In the Sahel, the savanna area south of the Sahara in West Africa, vegetation other than grass is relatively scarce. Yet birds manage to survive somehow, building their nests where they can, finding food for themselves and their offspring, and singing all the while.
A proverb of the Bambara people, who live there, advises, Doni doni kononi b'a nyaga da: "Little by little, the bird builds her nest." Every little twig counts for that bird. In other words, step-by-step accomplishments do add up. Don't give up; your every effort is useful, it tells me. Similar proverbs are found around the world in the accumulated wisdom of our ancestors.
I think that these words of encouragement, whether they come from Africa, the Middle East, China, or Europe, really have their origin in the universal love of God. In a way, they are angels, messages from God, telling us that divine help supports our proper activities, and that each step we take is important.
Sometimes it seems all too easy to be discouraged by the magnitude of the difficulty facing us, whether it's a business problem or a daunting series of decisions to be made. Or maybe we're faced with pain or disease. At times like these, I have found it helpful to think of God as my all-knowing silent partner, who never makes a mistake. The prophet Isaiah recorded an angel message from God in this way: "Thine ears shall hear a word behind thee, saying, This is the way, walk ye in it, when ye turn to the right hand, and when ye turn to the left" (Isa. 30:21). Just as the African bird somehow knows how to find the right twig to build her nest, we can be guided by this "word behind," a God-sent intuition that tells us what little thing we need to do and when to do it.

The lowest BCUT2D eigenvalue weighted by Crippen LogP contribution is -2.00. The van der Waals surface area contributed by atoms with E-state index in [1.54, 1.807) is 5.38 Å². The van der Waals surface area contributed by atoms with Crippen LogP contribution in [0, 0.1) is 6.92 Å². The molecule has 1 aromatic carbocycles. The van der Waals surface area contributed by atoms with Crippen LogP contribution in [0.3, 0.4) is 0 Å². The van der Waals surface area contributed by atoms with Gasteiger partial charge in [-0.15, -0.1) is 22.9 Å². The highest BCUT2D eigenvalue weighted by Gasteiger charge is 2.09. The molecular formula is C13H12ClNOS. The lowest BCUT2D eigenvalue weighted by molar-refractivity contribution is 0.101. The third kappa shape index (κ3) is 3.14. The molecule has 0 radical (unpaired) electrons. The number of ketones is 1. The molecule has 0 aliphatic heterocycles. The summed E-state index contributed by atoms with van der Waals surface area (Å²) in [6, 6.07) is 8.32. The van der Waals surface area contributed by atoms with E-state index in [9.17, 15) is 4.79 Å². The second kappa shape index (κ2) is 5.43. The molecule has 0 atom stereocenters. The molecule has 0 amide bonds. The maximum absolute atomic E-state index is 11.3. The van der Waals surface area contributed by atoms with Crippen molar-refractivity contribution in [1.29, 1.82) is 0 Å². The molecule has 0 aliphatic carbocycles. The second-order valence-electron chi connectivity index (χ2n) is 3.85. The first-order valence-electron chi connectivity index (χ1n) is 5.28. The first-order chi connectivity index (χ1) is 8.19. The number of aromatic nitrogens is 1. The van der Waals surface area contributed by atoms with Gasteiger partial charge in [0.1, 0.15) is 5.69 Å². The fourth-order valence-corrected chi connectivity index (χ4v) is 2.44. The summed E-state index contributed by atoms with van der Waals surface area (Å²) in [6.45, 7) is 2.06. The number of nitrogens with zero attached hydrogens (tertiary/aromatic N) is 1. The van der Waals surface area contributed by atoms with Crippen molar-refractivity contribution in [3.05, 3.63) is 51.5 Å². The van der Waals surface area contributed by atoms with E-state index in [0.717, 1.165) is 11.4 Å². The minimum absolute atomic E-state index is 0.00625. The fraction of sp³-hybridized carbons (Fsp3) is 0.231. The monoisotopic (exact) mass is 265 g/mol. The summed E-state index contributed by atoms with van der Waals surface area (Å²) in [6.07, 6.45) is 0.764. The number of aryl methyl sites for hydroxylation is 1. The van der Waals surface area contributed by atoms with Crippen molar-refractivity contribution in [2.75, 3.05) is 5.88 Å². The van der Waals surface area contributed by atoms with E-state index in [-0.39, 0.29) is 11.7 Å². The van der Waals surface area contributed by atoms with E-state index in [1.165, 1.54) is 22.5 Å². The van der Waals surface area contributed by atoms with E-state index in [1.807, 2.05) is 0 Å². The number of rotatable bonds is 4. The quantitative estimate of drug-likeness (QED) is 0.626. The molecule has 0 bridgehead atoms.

Once, while living in Africa, I must have been bitten by some insect. The wound became infected and was quite painful. Fearful, I asked for medical help. While I got some relief, the physician told me I would always carry the scar.
A few years later, the same thing happened again, this time on my hand. It was unsightly, and my co-workers began to comment on it. This time, I felt that I wanted to trust God, who, as I had read in the Psalms, "healeth all thy diseases" (103:3). But where to start? I was praying to see more clearly that I was God's child, His image and likeness, a spiritual idea and not a piece of matter. However, the situation continued; it was painful, and I had to clean the wound frequently. It seemed very difficult to try to keep my thought fixed on spiritual things. Clearly, I needed help from my all-knowing silent partner.
One night, after cleaning and bandaging the wound, I was worried about what I'd seen. The wound looked very deep, and I was alarmed. I felt compelled to open my copy of "Science and Health with Key to the Scriptures" by Mary Baker Eddy, who founded this newspaper. I had grown accustomed to finding helpful statements in this book and applying them to the problems that confronted me.
That night, I was surprised to read, "... this seeming vacuum is already filled with divine Love" (pg. 266). The context had nothing to do with my problem; in fact, Mrs. Eddy was discussing what to do when one feels friendless. But it seemed somehow applicable to me right then, and I realized that my life couldn't have a hole or wound in it there are no vacuums for divine Love, since God fills all space.
This phrase was a kind of "twig" for my nest of spiritual healing. Almost immediately the pain stopped, and I went to sleep. The next morning, when I changed the bandage, I discovered that the skin had completely closed, seamlessly. It was red for a short time, but that also disappeared, and there is no evidence that a wound ever existed.
This small step has given me courage to continue my reliance on God for help. I know that God will supply me with all the help I need when I need it, little by little doni doni. And, like the African bird, we can be singing, rejoicing, all the while we are gathering those twigs.